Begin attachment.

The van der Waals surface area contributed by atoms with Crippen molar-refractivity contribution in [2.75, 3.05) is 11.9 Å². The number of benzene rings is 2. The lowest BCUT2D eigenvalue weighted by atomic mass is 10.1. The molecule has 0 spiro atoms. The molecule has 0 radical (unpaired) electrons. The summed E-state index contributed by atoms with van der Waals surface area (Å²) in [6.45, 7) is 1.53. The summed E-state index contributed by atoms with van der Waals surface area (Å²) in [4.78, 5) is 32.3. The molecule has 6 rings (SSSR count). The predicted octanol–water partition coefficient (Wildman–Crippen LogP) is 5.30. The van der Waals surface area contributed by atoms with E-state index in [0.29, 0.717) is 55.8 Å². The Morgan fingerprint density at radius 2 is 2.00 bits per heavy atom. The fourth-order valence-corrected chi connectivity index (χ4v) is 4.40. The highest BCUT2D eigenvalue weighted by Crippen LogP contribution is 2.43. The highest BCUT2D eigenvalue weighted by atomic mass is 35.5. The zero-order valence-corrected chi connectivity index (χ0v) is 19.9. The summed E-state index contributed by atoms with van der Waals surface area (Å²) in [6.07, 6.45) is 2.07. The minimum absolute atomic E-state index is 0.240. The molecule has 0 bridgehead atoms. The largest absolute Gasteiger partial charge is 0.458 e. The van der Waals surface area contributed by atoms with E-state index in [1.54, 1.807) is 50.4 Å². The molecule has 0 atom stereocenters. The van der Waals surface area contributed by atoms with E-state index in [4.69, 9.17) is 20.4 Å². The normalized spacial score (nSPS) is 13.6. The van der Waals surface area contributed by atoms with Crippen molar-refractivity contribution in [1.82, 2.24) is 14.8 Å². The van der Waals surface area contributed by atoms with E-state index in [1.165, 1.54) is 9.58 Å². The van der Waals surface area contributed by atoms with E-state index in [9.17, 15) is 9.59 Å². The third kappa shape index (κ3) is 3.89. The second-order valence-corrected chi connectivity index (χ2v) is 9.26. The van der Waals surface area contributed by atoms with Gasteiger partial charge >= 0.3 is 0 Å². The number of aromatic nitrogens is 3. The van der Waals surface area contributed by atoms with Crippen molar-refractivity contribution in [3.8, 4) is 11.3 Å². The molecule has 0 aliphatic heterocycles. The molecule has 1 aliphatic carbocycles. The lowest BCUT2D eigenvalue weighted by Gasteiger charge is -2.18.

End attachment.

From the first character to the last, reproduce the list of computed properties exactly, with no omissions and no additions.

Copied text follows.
The van der Waals surface area contributed by atoms with Crippen molar-refractivity contribution in [2.75, 3.05) is 11.9 Å². The number of benzene rings is 2. The lowest BCUT2D eigenvalue weighted by atomic mass is 10.1. The molecule has 0 spiro atoms. The molecule has 0 radical (unpaired) electrons. The summed E-state index contributed by atoms with van der Waals surface area (Å²) in [6.45, 7) is 1.53. The summed E-state index contributed by atoms with van der Waals surface area (Å²) in [4.78, 5) is 32.3. The molecule has 6 rings (SSSR count). The predicted octanol–water partition coefficient (Wildman–Crippen LogP) is 5.30. The van der Waals surface area contributed by atoms with E-state index in [0.29, 0.717) is 55.8 Å². The Morgan fingerprint density at radius 2 is 2.00 bits per heavy atom. The fourth-order valence-corrected chi connectivity index (χ4v) is 4.40. The highest BCUT2D eigenvalue weighted by Crippen LogP contribution is 2.43. The highest BCUT2D eigenvalue weighted by atomic mass is 35.5. The zero-order valence-corrected chi connectivity index (χ0v) is 19.9. The summed E-state index contributed by atoms with van der Waals surface area (Å²) in [6.07, 6.45) is 2.07. The minimum absolute atomic E-state index is 0.240. The molecule has 0 bridgehead atoms. The largest absolute Gasteiger partial charge is 0.458 e. The van der Waals surface area contributed by atoms with E-state index in [1.54, 1.807) is 50.4 Å². The molecule has 0 atom stereocenters. The van der Waals surface area contributed by atoms with E-state index in [4.69, 9.17) is 20.4 Å². The normalized spacial score (nSPS) is 13.6. The van der Waals surface area contributed by atoms with Crippen molar-refractivity contribution in [1.82, 2.24) is 14.8 Å². The van der Waals surface area contributed by atoms with E-state index in [1.165, 1.54) is 9.58 Å². The van der Waals surface area contributed by atoms with E-state index in [9.17, 15) is 9.59 Å². The third kappa shape index (κ3) is 3.89. The second-order valence-corrected chi connectivity index (χ2v) is 9.26. The van der Waals surface area contributed by atoms with Gasteiger partial charge >= 0.3 is 0 Å². The number of aromatic nitrogens is 3. The van der Waals surface area contributed by atoms with Crippen molar-refractivity contribution in [3.8, 4) is 11.3 Å². The molecule has 0 aliphatic heterocycles. The molecule has 1 aliphatic carbocycles. The lowest BCUT2D eigenvalue weighted by Gasteiger charge is -2.18.